What is failure? What is success?

I got into a fascinating dialogue with one of my Circle members the other day, which blossomed into a topic on our live coaching call yesterday, and I just can’t get it out of my head. 

She’d been musing with a friend over  “whether or not failure should be a factor in deciding whether or not to pursue a big project. How big a chance of success do you need to feel energized about what you’re doing? How much do you have to enjoy the task itself in order to keep moving forward when the chance of success is small? What do you do when the chance of success seems very low and you hit a snag that removes your enjoyment of the process?”

In turn it got me thinking about failure.

What is failure?

What is failure really, except one attempt that hasn’t worked?

And if we keep failing and failing and failing again, aren’t we that much closer to “succeeding?”

I’m reminded of Thomas Edison’s many light bulb creation attempts and how he saw each “failure” as information — he had discovered what didn’t work.

I’m also reminded of this excerpt of lines from the movie Contact, one of my favorites of all time:

Executive: “We must confess that your proposal seems less like science and more like science fiction.”

Ellie Arroway: “Science fiction. Well you’re right, it’s crazy. In fact, it’s even worse than that, nuts.”

[slams down her briefcase and marches up to the desk]

Ellie Arroway: “You wanna hear something really nutty? I heard of a couple guys who wanna build something called an ‘airplane’, you know, you get people to go in, and fly around like birds, it’s ridiculous, right? And what about breaking the sound barrier, or rockets to the moon, or atomic energy, or a mission to Mars? Science fiction, right? Look, all I’m asking, is for you to just have the tiniest bit of vision. You know, to just sit back for one minute and look at the big picture. To take a chance on something that just might end up being the most profoundly impactful moment for humanity, for the history… of history.”

All too often, success requires an incredible level of risk, vision, perseverance, and belief — and we have to find it within ourselves to generate those necessary ingredients.

If we define failure as not achieving the results we are pursuing, we can choose to try something new, rather than defining it as a personal failing, or even defining it as a failure at all. We can think of it as information.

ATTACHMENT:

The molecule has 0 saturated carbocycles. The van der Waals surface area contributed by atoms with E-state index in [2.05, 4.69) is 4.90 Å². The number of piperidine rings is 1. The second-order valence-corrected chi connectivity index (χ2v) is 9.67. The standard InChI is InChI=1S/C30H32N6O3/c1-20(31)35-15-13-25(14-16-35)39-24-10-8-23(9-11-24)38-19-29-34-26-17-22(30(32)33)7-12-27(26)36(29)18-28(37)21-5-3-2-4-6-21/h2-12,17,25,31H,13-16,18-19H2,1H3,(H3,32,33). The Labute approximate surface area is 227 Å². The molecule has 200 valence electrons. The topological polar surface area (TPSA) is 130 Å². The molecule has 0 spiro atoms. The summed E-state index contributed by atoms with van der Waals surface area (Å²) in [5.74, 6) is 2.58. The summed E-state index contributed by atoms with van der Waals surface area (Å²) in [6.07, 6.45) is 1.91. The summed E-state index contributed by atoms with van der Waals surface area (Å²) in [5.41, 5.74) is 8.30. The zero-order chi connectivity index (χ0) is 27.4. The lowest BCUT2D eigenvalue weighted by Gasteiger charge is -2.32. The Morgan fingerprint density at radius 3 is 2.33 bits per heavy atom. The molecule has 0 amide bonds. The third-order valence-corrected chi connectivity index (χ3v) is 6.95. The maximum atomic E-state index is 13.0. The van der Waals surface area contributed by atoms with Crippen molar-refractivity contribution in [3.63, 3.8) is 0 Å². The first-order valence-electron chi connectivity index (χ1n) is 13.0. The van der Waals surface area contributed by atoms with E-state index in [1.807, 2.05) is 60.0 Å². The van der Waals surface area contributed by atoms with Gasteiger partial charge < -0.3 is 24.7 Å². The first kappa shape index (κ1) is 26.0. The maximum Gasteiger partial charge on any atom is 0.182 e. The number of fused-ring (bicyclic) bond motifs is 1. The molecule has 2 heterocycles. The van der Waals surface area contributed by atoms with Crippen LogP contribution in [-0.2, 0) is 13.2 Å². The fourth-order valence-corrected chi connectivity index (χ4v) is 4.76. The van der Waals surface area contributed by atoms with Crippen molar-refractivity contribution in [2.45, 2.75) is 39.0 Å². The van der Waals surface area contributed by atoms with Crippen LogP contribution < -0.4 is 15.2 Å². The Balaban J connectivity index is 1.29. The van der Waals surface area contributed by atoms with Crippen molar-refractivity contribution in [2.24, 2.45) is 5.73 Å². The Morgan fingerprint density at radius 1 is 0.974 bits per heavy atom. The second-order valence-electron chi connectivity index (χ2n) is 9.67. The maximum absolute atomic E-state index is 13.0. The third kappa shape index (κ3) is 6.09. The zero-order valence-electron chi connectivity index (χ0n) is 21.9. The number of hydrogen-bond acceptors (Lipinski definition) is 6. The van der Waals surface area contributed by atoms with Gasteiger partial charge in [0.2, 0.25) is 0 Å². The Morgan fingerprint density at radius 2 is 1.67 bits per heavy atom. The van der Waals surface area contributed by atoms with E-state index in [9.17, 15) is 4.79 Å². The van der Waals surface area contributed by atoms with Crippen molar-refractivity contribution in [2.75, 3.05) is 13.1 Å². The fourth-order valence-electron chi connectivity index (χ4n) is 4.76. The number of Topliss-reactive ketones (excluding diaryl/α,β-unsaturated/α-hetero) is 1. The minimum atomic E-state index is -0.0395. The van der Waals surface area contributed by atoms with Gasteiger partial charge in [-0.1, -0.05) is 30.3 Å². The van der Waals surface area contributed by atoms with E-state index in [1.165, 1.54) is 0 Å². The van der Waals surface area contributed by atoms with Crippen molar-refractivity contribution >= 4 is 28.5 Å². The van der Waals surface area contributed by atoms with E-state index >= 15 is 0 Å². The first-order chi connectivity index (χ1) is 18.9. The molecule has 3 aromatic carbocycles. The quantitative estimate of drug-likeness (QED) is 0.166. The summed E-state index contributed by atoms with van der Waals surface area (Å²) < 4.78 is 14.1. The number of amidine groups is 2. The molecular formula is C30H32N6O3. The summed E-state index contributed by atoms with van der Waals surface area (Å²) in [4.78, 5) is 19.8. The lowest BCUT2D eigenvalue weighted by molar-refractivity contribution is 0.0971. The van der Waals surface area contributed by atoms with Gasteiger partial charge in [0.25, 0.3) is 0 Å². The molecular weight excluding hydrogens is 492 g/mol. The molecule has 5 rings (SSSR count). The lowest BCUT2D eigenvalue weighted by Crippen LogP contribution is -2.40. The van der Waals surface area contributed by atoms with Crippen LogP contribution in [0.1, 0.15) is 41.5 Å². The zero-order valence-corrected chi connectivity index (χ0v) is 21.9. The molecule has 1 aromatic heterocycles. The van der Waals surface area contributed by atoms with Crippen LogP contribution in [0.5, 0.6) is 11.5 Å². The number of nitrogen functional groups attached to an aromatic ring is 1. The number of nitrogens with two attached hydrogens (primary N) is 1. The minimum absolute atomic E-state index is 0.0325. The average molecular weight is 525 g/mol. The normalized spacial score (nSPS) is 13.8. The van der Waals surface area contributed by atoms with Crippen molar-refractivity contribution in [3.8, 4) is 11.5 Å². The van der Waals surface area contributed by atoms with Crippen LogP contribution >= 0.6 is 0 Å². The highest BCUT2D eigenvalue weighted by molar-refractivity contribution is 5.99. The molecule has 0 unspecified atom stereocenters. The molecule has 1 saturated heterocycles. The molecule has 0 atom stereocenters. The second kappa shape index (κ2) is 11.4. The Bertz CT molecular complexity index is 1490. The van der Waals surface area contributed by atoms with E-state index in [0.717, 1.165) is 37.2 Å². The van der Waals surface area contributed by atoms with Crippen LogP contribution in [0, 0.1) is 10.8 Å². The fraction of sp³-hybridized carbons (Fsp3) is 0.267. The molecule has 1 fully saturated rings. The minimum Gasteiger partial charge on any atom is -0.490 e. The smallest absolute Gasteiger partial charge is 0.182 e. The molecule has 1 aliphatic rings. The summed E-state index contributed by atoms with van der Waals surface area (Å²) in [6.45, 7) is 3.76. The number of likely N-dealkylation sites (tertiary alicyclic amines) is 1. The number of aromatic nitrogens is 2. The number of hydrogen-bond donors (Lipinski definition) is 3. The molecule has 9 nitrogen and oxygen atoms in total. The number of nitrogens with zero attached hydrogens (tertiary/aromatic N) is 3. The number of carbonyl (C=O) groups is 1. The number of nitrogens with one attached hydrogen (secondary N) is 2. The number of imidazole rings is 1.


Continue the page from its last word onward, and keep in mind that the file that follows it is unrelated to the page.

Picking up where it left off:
We often are told that we have to define success on our own terms.

Perhaps we should also define failure on our own terms.

We each have to know, individually inside ourselves, when it is time to “call it” and walk away from an idea or a project or an attempt and when we need to keep forging ahead. (Seth Godin talks about this more in his book The Dip). My experience is that we’re usually closest to a breakthrough when our inner critics and our fears are screaming at us in the loudest possible voices, which is when we’re most likely to quit.

Those voices usually say something like, “You’ll never make it. You’ll never figure it out. You’ve failed, you’re a failure.”

And I think that if we define failure as a personal flaw or character deficit, we will be more likely to walk away from a project too soon in the process.

And isn’t it really about enjoying the process as well — whatever IT is? Light bulbs, writing, painting. Whatever it is for you.

What is success?

And what is success?

Is it when we get paid? Or paid a certain amount of money?

Is it when we get recognized?

Is it when people like it?

Did Joss Whedon (one of my writing heroes) only really succeed when The Avengers was so financially successful? Or had he succeeded far earlier than that?

Is it something we only know when we get there?

And then what? Isn’t there more after that anyway? It’s not usually like it is in the movies, where we reach a “final” climactic success and the credits roll, right? Life goes on.

Just like it does after a “failure.”

Make your own definitions

When I took a class with Corey Mandell, he talked about defining our successes based on something that we actually have the ability to control, like finishing our projects, writing or working prolifically, picking out skills we want to develop further and strengthen for ourselves, honing our craft, and building a solid writing habit.

When we define successes and failures on extrinsic variables we can’t control, well, as Corey said, “Welcome to hell.”

Your Turn

So how have you defined success and failure so far? Might you adjust your definitions to bring them within your own control? What would that be like for you?

I’d love to hear your thoughts in the comments

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Failure, Zombies, Systems, and Steven Pressfield

I was emailing with a beloved client this week who was concerned about setting herself up for failure by taking on something she might not be ready for.